It was pushing down to -15 C here the past few nights mine seemed to
work fine. You lose some range in very cold weather. Hybrids and ICE
cars lose range in very cold weather, too.

"Range" meters don't show actual SoC they're running-average estimates
of recent driving history that factor in everything including
temperature and terrain so yeah if you try you probably can "lose" half
your range by say poking around town in relatively mild weather then
blasting out onto the highway at 75 mph in -15 weather. OMG I lost half
mah charge my battery has failed! nah the meter just hasn't updated for
what you're doing with the car _now_ vs. what you're doing with it _then_.

It's less noticeable in an ICE car because you're wasting so much energy
already. you'd think "huh got 32 mpg on that trip instead of 35 tonight"
and think little of that not realizing you could probably fill a Leaf's
battery pack all the way with just the energy you wasted

Tesla does make some odd design decisions in the Model 3 though IMO I
think the charge port door is in an odd location tucked away under the
left rear tail-light, a vulnerable location one of the most common
places to get whapped in minor accidents, and I can see how the recessed
door handles might be problematic in very cold weather, even "regular"
door handles can freeze up real good and be tough to unstick in bitter
cold weather as most New England or Minnesota or Wisconsin or...etc.
resident could tell you.


Door handles? What are they for? Doesn't everyone let their doors open automatically? My model X does. I haven't driven a model 3. Do you really have to use the door handle to get in the thing? No wonder they aren't selling very well.


Rick C.

+ Tesla referral code - https://ts.la/richard11209

bitrex
Guest

Mon Feb 04, 2019 4:45 pm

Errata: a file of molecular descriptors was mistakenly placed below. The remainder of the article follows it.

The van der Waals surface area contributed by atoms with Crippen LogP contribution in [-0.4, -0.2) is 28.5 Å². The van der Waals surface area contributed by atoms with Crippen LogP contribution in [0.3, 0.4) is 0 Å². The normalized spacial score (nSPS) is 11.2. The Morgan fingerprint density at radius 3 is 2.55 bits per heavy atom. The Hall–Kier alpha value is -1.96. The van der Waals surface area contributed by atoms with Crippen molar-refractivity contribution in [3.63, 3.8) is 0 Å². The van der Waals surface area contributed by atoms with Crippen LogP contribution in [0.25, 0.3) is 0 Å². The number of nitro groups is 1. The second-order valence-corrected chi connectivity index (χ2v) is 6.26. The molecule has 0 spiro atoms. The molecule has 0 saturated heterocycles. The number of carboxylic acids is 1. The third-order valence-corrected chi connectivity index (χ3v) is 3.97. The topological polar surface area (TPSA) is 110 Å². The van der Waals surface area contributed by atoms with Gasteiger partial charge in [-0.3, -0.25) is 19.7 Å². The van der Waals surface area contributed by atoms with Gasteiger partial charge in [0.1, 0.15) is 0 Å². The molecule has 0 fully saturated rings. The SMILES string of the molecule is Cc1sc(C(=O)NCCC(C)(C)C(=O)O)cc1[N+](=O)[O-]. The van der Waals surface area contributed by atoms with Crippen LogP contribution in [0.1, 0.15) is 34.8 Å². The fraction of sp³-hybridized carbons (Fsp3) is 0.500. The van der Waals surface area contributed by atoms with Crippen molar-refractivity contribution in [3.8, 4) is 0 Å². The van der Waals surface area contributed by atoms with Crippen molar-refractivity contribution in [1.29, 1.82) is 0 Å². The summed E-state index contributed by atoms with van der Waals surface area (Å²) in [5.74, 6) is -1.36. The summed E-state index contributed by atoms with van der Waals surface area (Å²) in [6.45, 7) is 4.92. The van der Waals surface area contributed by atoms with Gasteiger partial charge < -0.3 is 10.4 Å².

On 02/04/2019 09:58 AM, bitrex wrote:
Quote:
On 02/04/2019 09:08 AM, Cursitor Doom wrote:
Those batteries just aren't up to it.


www.zerohedge.com/news/2019-02-03/winter-wreaking-havoc-electric-vehicles




It was pushing down to -15 C here the past few nights mine seemed to
work fine. You lose some range in very cold weather. Hybrids and ICE
cars lose range in very cold weather, too.

"Range" meters don't show actual SoC they're running-average estimates
of recent driving history that factor in everything including
temperature and terrain so yeah if you try you probably can "lose" half
your range by say poking around town in relatively mild weather then
blasting out onto the highway at 75 mph in -15 weather. OMG I lost half
mah charge my battery has failed! nah the meter just hasn't updated for
what you're doing with the car _now_ vs. what you're doing with it _then_.

It's less noticeable in an ICE car because you're wasting so much energy
already. you'd think "huh got 32 mpg on that trip instead of 35 tonight"
and think little of that not realizing you could probably fill a Leaf's
battery pack all the way with just the energy you wasted


Tesla does make some odd design decisions in the Model 3 though IMO I
think the charge port door is in an odd location tucked away under the
left rear tail-light, a vulnerable location one of the most common
places to get whapped in minor accidents, and I can see how the recessed